Plant-based foods are changing the way we view the supply chain.
Valued at $4.5 billion and increasing, the plant-based food market won’t stop growing anytime soon. Over the past several years, brands have gone from largely unknown to supplying meat alternatives to fast-food giants and stocking their products on nearly every major grocery shelf. But, like any food trend that significantly increases demand for a specific kind of product, plant-based meat alternatives are creating roadblocks and straining the food supply chain.
Food supply chain professionals know that technology upgrades and more transparent processes will be necessary to compete in the future. However, the plant-based food boom is an inflection point — many consumers are shifting the way they eat, and those involved with the plant-based supply chain must be ready.
What makes this new food trend different from previous shifts in global eating? For one, this trend seems partially influenced by another global shift — the environment. A recent study notes that 16% of consumers avoid meat for strictly environmental reasons, since nearly 15% of global greenhouse emissions come from animal agriculture. But, plant-based food can be particularly tricky for the supply chain because many of these items are produced by traditionally non-organic suppliers.
Whether this plant-based revolution is here to stay remains to be seen. However, it shouldn’t stop suppliers and food logistics professionals from thinking about how they can implement new technology to meet demand. If your business touches any part of this booming market, here are some things to consider:
● Plant-based meat alternatives are complex. The global food supply chain has gotten better at tracking its fresh produce. Many organic farmers already follow regulations for handling fruits and vegetables — temperature controls, freight tracking and purchasing suggestions make produce easier to track from farm to table in the event of a recall.
However, because plant-based meat alternatives source many different ingredients to make one product, all it takes is for one of them to be tainted and untraceable to cause a massive recall. It is very likely that young companies will demand their suppliers deploy more advanced technology — whether it be Internet of Things (IoT) sensors on their irrigation systems or connected temperature regulators on their storage facilities — in order to make sure every ingredient can be accounted for.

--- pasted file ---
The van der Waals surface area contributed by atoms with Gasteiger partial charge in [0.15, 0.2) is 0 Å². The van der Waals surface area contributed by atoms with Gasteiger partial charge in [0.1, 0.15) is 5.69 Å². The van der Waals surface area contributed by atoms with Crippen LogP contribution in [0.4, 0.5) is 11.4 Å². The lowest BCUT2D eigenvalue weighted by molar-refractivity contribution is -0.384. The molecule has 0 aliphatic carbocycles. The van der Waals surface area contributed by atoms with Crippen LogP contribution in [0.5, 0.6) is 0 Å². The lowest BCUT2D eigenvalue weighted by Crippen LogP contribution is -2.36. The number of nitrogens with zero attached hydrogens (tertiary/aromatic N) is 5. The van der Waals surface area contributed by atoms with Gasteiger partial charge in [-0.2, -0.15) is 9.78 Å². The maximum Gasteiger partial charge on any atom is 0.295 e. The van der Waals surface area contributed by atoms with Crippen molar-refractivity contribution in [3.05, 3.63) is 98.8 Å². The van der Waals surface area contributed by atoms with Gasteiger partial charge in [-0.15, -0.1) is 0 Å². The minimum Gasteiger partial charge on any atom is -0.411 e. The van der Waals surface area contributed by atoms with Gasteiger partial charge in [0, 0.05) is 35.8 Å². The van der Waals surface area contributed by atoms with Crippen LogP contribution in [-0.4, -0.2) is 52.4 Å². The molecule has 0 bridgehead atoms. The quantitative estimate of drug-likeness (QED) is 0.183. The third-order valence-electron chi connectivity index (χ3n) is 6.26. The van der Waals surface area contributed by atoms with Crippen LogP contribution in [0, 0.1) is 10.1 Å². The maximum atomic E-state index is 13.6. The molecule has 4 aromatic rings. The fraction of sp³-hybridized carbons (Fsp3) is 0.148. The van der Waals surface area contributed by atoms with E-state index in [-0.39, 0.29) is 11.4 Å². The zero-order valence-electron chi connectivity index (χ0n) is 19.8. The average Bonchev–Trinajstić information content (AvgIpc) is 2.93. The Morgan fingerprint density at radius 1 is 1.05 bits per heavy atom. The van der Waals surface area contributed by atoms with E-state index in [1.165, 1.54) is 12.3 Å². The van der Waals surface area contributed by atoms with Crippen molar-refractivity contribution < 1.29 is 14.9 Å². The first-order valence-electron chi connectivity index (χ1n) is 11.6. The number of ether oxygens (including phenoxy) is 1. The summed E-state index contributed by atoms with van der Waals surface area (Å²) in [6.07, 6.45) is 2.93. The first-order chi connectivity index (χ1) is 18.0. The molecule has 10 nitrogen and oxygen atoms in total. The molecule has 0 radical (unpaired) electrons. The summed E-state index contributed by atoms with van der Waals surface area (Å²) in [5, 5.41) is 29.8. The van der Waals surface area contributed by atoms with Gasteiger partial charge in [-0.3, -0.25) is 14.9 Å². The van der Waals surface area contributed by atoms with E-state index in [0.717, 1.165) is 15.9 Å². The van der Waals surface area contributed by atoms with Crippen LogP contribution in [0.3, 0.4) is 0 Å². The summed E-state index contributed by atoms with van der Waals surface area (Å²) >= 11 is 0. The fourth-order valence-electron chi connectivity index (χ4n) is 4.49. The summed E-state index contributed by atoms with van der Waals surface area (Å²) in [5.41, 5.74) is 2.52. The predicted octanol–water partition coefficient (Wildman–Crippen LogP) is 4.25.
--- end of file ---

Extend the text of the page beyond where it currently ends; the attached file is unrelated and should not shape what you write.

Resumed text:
● Software should not be overlooked. Hardware is frequently the focus of innovation in the food supply chain, with IoT-enabled devices, sensors and 5G wireless networks promising to make food much easier to trace. However, this hardware is nearly useless without the right systems behind it. An integrated system like enterprise resource planning software (ERP) can help tie all the data together, enabling suppliers to make smarter decisions based on precise analysis. In the short term, software like an ERP can help with tracking food as it moves through the supply chain, but it can also help optimize processes and cut costs when used as a longer-term strategic planning tool.
● Sustainability is the future. To meet consumers’ growing concerns about sustainability, the food industry must continue investing in technology that will prevent waste and improve its overall carbon footprint. While producing plant-based foods is a good first step, suppliers need to think long term about how they can increase efficiency. The 22 ingredients it takes to produce a plant-based burger all have varying temperature and handling requirements and expiration dates. Without a carefully controlled system that can monitor the status of all these ingredients, food producers risk wasting supplies because of spoilage. Only an advanced ERP system or similar platform can ensure all ingredients are fresh, handled properly, and used in an optimal time frame.
Five years ago, the thought of a plant-based burger hitting the menu of a national fast food chain was almost unthinkable. But, if the food industry is going to keep pace with today’s demand for plant-based offerings, they need to start thinking now about how their software and hardware infrastructure can tackle the challenges that come with a more complex and organic product.
Even if history remembers the plant-based boom as simply another food fad, the businesses that took the time to make the necessary upgrades to their operations now will enjoy long-term success.